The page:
The bout in question will see Japan's sensational Naoko Fujioka (12-0, 6), one of the best pound-for-pound female fighters on the planet and the current WBA Super Flyweight champion, travelling to Germany to take on the European queen of the lower weights Susi Kentikian (33-2-0-1, 17), the current WBA Flyweight champion. It's a clash of cultures, a clash of two elite fighters, a clash of champions and chance for both fighters to score a genuinely career defining victory. It's as close to to a perfect bout as can be made in female boxing.
Fujioka is, to us, the most naturally talented and technically proficient female boxer on the planet. If you're a boxing fan Fujioka is a joy to watch and despite being 39 years old she still appears to be fresh as a daisy. She's a sharp and accurate fighter who has all the tools to impress any fan watching.
It was in the amateur ranks that Fujioka first made her name though since turning professional in 2009 she has really been nigh on unbeatable, in fact nobody has even run her close in what has been a sensational career. She claimed her first title, the OPBF Minimumweight title, in just her 4th bout, her first world title, the WBC Minimumweight just 2 fights later and, last year, she jumped from Minimumweight to Super Flyweight to win a second divisional world title. The most impressive thing about Fujioka however isn't her title achievements but her opposition. In just 12 fights she has beaten several world class fighters such as Naoko Shibata, Anabel Ortiz, Victoria Argueta and Naoko Yamaguchi, a phenomenal foursome.
The big question for Fujioka isn't her talent, and in fact it's not even her age, it's how she will fight on the road. This will be her first fight outside of Japan and just her second bout outside of the Korakuen Hall. How she will fight in Germany is a really big issue given that German judging has been often been questioned over the years with many suggesting it's the worst in the world. Will Fujioka fight like she'll need a stoppage or will she fight like her usual and box intelligently? More importantly she'll know this is her chance to impress a whole new audience to become a 3-weight world champions, just the second in Japanese history, those may well drive her on and neutralise the crowd.
For those who haven't seen Fujioka we have managed to track down the footage of her sensational performance against Yamaguchi, a fight that shows just how talented the Japanese fighter is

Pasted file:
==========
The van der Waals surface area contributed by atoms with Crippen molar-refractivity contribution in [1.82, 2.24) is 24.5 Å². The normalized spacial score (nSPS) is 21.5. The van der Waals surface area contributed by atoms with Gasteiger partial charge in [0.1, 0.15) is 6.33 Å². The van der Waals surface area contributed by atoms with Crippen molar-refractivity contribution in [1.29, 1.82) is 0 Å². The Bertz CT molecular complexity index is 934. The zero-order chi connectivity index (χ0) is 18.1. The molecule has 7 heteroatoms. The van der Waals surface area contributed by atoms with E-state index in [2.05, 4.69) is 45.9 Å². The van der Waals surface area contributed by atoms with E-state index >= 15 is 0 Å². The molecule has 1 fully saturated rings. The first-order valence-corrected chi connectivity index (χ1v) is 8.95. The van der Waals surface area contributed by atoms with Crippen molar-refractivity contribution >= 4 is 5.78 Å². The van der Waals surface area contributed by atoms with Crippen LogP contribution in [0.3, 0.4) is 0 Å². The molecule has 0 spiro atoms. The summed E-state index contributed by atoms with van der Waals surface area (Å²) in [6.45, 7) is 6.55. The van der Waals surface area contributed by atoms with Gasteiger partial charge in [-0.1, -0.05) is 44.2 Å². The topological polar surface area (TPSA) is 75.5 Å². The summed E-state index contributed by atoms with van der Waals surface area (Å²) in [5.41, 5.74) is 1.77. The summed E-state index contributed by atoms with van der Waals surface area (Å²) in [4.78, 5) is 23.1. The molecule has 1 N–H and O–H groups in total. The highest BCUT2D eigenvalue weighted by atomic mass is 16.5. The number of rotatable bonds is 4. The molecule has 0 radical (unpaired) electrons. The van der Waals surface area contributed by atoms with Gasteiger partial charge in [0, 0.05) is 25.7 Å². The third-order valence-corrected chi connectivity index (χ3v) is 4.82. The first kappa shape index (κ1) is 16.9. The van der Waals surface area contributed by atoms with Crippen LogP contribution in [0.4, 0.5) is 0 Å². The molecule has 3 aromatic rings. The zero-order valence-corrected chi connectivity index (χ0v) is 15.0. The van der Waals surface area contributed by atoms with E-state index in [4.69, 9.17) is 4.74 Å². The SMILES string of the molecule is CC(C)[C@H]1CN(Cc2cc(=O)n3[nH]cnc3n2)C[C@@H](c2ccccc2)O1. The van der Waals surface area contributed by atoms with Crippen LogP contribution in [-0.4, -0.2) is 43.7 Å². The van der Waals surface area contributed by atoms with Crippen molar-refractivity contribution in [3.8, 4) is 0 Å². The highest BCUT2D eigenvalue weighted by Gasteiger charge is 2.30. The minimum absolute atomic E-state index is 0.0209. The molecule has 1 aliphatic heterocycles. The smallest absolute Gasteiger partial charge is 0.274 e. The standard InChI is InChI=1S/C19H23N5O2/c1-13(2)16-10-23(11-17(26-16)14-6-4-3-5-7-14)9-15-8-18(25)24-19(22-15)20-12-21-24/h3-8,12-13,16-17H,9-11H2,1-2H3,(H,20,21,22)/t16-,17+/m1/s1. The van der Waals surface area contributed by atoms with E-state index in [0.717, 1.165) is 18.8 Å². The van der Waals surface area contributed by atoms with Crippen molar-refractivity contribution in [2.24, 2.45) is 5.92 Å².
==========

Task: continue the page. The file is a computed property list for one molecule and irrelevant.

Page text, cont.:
Germany's popular Kentikian, popularly known as the "Killer Queen" has long been one of the figureheads of German female boxing and is one of the most popular female fighters in Europe. Not only is she popular but she's also talented, hard working and a fighter who often fights at a hectic and exciting pace. She lacks power but more than makes up for it in sheer determination and limitless energy.
Aged 27 it does seem like Kentikian has been around for years and in fact she has been. She won her first world title, the WBA female Flyweight title, way back in 2007 and would later unify it with WBO title as she racked up defense after defense after defense. Some of those defenses were genuinely class and came against the likes of Nadia Raoui whilst others were little more than stay busy fights, such as her defense against Nadia Hokmi. Sadly for Kentikian she came a cropper in 2012 losing back to back decisions to Melissa McMorro and Carina Moreno. Since 2013 however she has run 4 successive wins and reclaimed the WBA Flyweight title whilst scoring a revenge victory over Carima Moreno and notable victories over Simona Galassi and Dan Bi Kim. That performance against Kim can be seen in full here for those who haven't got around to see the German in action.
In the ring Kentikian is popular, fights like a whirlwind but is diminutive, light hitting and has a lot of miles on the tank for a 27 year old. She's also not the most technically skilled preferring work rate over accuracy and accumulation over sitting on her shots. It's worked for her on the whole but her two losses do stand out to suggest that she's not unbeatable and that she's not the untouchable fighter she once looked.
Going in we're viewing this as a boxer against a swarmer. Typically those stylistic matches favour the swarmer, but the boxer here is the bigger fighter, the naturally stronger fighter and the one with more to gain in terms of reputation. On the other hand the swarmer, Kentikian, will be the fan favourite, will have home comforts and will possibly even get the edge with the judges. With those things in mind we are expecting something a little bit special with both looking break down the other fighter in a potential female FOTY.
Usually we'd favour a German champion at home but we really think Fujioka is on a different level to Kentikian and we suspect she'll show that class late to wear down a tiring Kentikian in the later rounds of a genuine thriller. If you're a boxing fan we need to advise you not miss this one.